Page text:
Good Burger

[Some of these early reviews were written for my college newspaper with Kimber Kay, in the format seen here.]

ERIC: OK, we’ll admit the only reason we wanted to see “Good Burger” was that we thought it would be fun to review a movie we hated. The commercials for this film, from the fine folks at Nickelodeon, make it look SO stupid and SO annoying, we thought it would be perfect. Imagine my surprise, then, when I actually liked it. The commercials don’t do it justice: at least a few of the characters are likable, even sweet, and the movie is legitimately funny in some parts.

KIMBER: Parts, I will emphasize. Through most of the film I was wondering why I was still in the theater. If this is a movie for kids, my estimate of their intelligence has dropped again. There was a gratuitous use of mini-skirts, vinyl, crazy driving and exploding meat. Someone must have opened up the vault of stock characters from teen films. We have the grunting overweight pig-boy who flips burgers, the sarcastic babe the hero wins over, a stupid sidekick, an over-the-top villain and his anal retentive henchmen and a hero I can’t identify with because he is too selfish and conceited even after his redemption at the end of the film.

Why does Sinbad still have a job? He has the worst case of over-acting I have ever seen. Watching him is like getting a sponge bath with sandpaper. It grates and leaves you irritated. If you do go to see this film, close your eyes when he comes on the screen to save yourself from having nightmares.

ERIC: You have to judge a film by its intentions. This movie is meant for kids, based on a sketch from the Nickelodeon comedy show “All That.” Kids don’t care about three-dimensional characters or original plot devices; they just want fun. “Good Burger” succeeds at what it tries to do, and it manages to be entertaining for adults, too. Complaining about stereotypes or predictability in this movie is like saying you didn’t like “Schindler’s List” because it wasn’t funny enough.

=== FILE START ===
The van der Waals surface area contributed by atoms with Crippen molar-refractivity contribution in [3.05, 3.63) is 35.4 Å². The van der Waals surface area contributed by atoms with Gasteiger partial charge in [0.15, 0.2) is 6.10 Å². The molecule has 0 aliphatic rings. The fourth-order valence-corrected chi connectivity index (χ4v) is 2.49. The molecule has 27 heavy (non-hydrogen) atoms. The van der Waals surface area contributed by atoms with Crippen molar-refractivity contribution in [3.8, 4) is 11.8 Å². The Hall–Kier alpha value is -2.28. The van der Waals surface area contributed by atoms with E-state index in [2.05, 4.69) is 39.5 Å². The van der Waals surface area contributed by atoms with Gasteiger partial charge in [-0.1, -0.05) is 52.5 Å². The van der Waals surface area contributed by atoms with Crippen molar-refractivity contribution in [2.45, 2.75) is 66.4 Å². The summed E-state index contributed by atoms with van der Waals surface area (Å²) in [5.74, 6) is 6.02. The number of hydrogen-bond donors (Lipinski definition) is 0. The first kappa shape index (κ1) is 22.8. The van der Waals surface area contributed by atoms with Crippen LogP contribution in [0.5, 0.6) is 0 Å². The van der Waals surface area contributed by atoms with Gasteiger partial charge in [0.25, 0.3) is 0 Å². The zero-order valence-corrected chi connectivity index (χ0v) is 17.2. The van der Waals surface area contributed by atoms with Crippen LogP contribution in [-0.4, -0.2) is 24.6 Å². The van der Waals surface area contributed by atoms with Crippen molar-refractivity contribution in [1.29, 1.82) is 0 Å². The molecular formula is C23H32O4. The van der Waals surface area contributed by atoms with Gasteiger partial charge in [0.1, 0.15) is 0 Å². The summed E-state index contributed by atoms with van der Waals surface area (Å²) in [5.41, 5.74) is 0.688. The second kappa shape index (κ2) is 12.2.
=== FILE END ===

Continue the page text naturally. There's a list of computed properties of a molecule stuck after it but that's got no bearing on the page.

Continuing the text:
Kel Mitchell, as the dim-witted, innocent Ed, is more talented than his partner, Dexter (Kenan Thompson). Ed gets some of the best laughs of the film with his complete stupidity and non-sequiturs (“Wanna see my belly button?”). Some of his lines, believe it or not, actually reflect some good writing, even from a grown-up standpoint. Being fun for adults has always been the hallmark of the Disney “kid” movies (“Aladdin,” “Beauty and the Beast,” etc.), and while “Good Burger” isn’t on a par with those films, it’s not something adults will hate, either.

KIMBER: I consider myself an adult, and I did not enjoy the film. I saw the silly song “I’m a Dude,” sung throughout the film by the hapless Ed, as the highlight of the show. The plot premise was so tired I started yawning. The villians were NOT funny. All the humor from this film is tied up with the Ed character, but I see no reason to build a star vehicle for him. If you think Nickelodeon is funny, and like to watch more than an hour of it, you will enjoy the show. Otherwise you will be wasting your money.

ERIC: Perhaps it goes without saying, but I disagree. If you can swallow your pride, relax a little, and get together a group of friends who are willing to say, “One for ‘Good Burger,’ please,” you may be surprised at how enjoyable this movie actually is. I suspect it may be the sort of film that does well when it comes to the dollar theater, where people don’t expect quite as much from their entertainment and see movies they wouldn’t see otherwise.

KIMBER: Save your quarters for laundry, or actually buy a good burger instead of seeing this stinker.

B- (; PG, language, some comic violence and mild sex-related humor.)